Documentary is one of cinema’s most useful tools when it comes to uncovering injustice and fighting for what is right. Revealing hidden truths and bringing lies to the surface is the main intention of Gabriela Cowperthwaite’s Blackfish. Investigating the causes behind the tragic death of SeaWorld trainer Dawn Brancheau, the film strives to prove that the cruelty captivity causes wild animals, such as the might killer whale, is responsible for their vicious psychological and physical damage – as well as the fatalities they can cause to other whales and even humans. Tilikum weighs 12,000 pounds. He is the largest orca in captivity and has been used for breeding repeatedly. Yet, it is Tilikum’s involvement in the deaths of three people that has made him so notorious. Blackfish places all the blame on SeaWorld and those responsible for the inhumane treatment of Tilikum. The documentary uses some shocking archive footage to emphasise the trauma that is experienced by these animals through the removal from their natural habitats, the separation from their families and communities, the enclosed spaces they then have to live in and the controversial methods used to train them. Blackfish is a highly opinionated film that is missing a second voice. SeaWorld refused to be interviewed for the film so there is no defence to counteract the aggressive prosecution of the ex-trainers and whale experts that are interviewed throughout. The film thrives because of the witnesses and personally involved individuals that have chosen to speak for themselves in the film. Combining this with the interviews of experts of the animals, creates a distinct comparison between killer whales in the wild and those in captivity.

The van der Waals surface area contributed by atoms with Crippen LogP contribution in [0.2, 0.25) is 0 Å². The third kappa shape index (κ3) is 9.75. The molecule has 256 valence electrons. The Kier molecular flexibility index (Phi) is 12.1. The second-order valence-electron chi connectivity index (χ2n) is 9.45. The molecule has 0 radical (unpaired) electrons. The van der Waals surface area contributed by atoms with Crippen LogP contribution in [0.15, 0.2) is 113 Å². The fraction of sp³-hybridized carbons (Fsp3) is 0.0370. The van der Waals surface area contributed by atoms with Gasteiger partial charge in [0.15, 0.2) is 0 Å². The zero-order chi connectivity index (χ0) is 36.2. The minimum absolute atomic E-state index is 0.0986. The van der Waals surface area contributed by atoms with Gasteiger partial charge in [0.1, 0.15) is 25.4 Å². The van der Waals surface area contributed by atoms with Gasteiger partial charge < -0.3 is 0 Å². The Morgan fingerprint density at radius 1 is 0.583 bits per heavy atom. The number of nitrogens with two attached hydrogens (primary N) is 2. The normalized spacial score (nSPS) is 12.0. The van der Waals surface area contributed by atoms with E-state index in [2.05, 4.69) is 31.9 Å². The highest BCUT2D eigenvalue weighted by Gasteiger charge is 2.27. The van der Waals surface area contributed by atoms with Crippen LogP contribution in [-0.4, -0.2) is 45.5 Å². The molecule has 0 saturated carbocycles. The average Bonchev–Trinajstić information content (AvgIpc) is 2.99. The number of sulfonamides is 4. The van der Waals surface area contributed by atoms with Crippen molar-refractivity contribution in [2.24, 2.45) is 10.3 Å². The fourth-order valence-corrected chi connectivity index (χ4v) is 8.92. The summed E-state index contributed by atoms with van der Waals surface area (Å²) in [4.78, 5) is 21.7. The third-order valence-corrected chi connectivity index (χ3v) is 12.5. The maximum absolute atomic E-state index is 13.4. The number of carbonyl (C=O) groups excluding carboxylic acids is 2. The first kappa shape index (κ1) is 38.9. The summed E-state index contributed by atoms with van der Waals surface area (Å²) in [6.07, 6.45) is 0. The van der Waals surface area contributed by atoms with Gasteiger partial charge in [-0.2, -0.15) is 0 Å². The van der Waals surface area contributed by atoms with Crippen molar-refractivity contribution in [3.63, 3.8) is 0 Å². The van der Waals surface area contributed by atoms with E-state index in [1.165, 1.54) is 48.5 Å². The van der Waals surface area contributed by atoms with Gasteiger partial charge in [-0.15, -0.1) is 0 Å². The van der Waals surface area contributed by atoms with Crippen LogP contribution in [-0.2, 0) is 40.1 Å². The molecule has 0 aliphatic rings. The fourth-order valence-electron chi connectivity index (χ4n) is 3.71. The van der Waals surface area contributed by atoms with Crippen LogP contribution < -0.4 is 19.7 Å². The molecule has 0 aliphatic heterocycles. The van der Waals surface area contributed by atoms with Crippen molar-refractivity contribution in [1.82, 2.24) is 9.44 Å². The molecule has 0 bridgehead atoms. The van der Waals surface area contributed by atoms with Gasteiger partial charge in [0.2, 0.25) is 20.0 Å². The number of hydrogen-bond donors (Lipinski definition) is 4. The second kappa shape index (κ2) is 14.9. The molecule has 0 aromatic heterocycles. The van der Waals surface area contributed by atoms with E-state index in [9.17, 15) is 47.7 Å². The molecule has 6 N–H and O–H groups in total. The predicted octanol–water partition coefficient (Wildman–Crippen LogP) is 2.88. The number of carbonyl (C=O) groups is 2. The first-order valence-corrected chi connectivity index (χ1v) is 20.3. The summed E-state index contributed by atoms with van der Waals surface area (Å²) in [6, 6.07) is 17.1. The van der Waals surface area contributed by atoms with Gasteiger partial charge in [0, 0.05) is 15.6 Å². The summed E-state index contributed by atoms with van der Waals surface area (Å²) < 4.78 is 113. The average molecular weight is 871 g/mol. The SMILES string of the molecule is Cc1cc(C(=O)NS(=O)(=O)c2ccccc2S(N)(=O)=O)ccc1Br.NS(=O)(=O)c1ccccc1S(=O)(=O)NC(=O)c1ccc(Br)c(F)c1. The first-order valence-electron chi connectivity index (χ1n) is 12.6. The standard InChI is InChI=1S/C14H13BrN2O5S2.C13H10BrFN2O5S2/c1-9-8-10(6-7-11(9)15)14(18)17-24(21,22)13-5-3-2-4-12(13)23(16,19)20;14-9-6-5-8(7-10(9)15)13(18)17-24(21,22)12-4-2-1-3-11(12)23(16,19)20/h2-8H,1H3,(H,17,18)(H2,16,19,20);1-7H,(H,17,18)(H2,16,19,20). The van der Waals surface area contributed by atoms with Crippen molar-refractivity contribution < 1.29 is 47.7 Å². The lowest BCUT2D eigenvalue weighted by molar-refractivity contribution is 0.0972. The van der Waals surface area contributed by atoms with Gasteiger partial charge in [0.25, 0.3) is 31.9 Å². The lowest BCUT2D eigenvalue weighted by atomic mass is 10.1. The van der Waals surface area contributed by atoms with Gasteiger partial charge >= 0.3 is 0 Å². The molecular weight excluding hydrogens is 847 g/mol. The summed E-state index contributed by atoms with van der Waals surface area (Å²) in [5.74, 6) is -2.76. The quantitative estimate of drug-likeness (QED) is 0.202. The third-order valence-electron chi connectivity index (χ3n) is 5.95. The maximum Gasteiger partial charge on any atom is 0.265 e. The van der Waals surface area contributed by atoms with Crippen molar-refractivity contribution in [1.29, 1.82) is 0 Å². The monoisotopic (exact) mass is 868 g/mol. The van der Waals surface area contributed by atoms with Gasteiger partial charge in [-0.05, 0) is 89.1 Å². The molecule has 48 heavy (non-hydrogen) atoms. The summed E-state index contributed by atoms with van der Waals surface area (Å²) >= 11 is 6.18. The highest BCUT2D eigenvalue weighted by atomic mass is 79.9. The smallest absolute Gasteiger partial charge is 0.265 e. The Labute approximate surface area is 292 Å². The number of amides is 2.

There is a lot of debate around the long term damage caused to these animals, especially Tilikum. One moving segment of the film involves the confessions and regrets of a past whale capturer who remains scarred by his involvement in capturing baby orcas and ripping them from their companions and mothers. The narrative moves back and forth from incident to incident; creating disorientation for the audience that represents the chaos faced by these performing sea creatures, throughout their lives. One of the most disturbing facts about the captivity faced by Tilikum is just how little space they have. The tensions and conflict that comes between the whales, who have been forced to live in an artificial family, is worsened by their inability to escape from each other and venture for miles and miles in the freedom of the wild. Blackfish has good intentions at its core. It is the welfare and protection of the killer whale that has driven this film. It is perhaps this attitude that makes the film’s over-opinionated, bias manner forgivable. Blackfish is distressing to watch for a number of reasons. Despite the deaths, cruelty and suffering displayed throughout the film, it is the naivety of the past trainers and their self-confessed blind-sightedness that is the most scary thing of all. SeaWorld may have been wiser to appear on the film as Blackfish leaves you believing them to be manipulative, profit focussed and disloyal to its trainers as well as its animals. The overriding message of Blackfish is a grand one. These are intelligent, wild animals whose lives should not be dictated and exploited. Tilikum himself exemplifies this point through his actions, sufferings and experiences.
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